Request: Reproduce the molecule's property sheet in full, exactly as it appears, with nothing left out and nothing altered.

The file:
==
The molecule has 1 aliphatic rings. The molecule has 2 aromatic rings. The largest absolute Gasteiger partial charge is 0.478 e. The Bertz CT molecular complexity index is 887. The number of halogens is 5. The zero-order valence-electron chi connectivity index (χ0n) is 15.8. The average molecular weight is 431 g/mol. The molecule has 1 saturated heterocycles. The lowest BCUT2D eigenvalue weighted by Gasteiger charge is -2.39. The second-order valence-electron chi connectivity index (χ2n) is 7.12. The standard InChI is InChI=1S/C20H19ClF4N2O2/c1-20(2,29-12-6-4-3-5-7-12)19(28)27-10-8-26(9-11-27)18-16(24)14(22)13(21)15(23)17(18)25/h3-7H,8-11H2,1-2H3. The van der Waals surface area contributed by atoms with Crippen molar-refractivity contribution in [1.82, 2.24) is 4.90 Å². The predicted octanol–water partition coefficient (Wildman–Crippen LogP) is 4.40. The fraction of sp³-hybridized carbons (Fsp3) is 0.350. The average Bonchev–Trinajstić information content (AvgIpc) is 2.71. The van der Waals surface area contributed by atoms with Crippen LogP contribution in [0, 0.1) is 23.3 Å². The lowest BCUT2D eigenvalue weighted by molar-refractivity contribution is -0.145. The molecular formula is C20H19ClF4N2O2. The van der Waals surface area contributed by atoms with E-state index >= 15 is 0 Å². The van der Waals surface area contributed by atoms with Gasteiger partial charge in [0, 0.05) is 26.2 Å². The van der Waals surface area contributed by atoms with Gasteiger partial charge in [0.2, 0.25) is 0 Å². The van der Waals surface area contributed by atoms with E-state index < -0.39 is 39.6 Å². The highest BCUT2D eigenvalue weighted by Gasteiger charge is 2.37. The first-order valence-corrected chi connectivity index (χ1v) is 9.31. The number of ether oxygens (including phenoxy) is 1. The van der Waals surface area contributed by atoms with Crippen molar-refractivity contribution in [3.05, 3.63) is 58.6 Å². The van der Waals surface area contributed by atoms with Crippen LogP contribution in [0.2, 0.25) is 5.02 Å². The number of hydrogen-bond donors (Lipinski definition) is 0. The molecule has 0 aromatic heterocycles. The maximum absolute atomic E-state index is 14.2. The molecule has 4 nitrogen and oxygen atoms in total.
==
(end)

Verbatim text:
The molecule has 1 aliphatic rings. The molecule has 2 aromatic rings. The largest absolute Gasteiger partial charge is 0.478 e. The Bertz CT molecular complexity index is 887. The number of halogens is 5. The zero-order valence-electron chi connectivity index (χ0n) is 15.8. The average molecular weight is 431 g/mol. The molecule has 1 saturated heterocycles. The lowest BCUT2D eigenvalue weighted by Gasteiger charge is -2.39. The second-order valence-electron chi connectivity index (χ2n) is 7.12. The standard InChI is InChI=1S/C20H19ClF4N2O2/c1-20(2,29-12-6-4-3-5-7-12)19(28)27-10-8-26(9-11-27)18-16(24)14(22)13(21)15(23)17(18)25/h3-7H,8-11H2,1-2H3. The van der Waals surface area contributed by atoms with Crippen molar-refractivity contribution in [1.82, 2.24) is 4.90 Å². The predicted octanol–water partition coefficient (Wildman–Crippen LogP) is 4.40. The fraction of sp³-hybridized carbons (Fsp3) is 0.350. The average Bonchev–Trinajstić information content (AvgIpc) is 2.71. The van der Waals surface area contributed by atoms with Crippen LogP contribution in [0, 0.1) is 23.3 Å². The lowest BCUT2D eigenvalue weighted by molar-refractivity contribution is -0.145. The molecular formula is C20H19ClF4N2O2. The van der Waals surface area contributed by atoms with E-state index >= 15 is 0 Å². The van der Waals surface area contributed by atoms with Gasteiger partial charge in [0, 0.05) is 26.2 Å². The van der Waals surface area contributed by atoms with Gasteiger partial charge in [0.2, 0.25) is 0 Å². The van der Waals surface area contributed by atoms with E-state index < -0.39 is 39.6 Å². The highest BCUT2D eigenvalue weighted by Gasteiger charge is 2.37. The first-order valence-corrected chi connectivity index (χ1v) is 9.31. The number of ether oxygens (including phenoxy) is 1. The van der Waals surface area contributed by atoms with Crippen molar-refractivity contribution in [3.05, 3.63) is 58.6 Å². The van der Waals surface area contributed by atoms with Crippen LogP contribution in [0.2, 0.25) is 5.02 Å². The number of hydrogen-bond donors (Lipinski definition) is 0. The molecule has 0 aromatic heterocycles. The maximum absolute atomic E-state index is 14.2. The molecule has 4 nitrogen and oxygen atoms in total.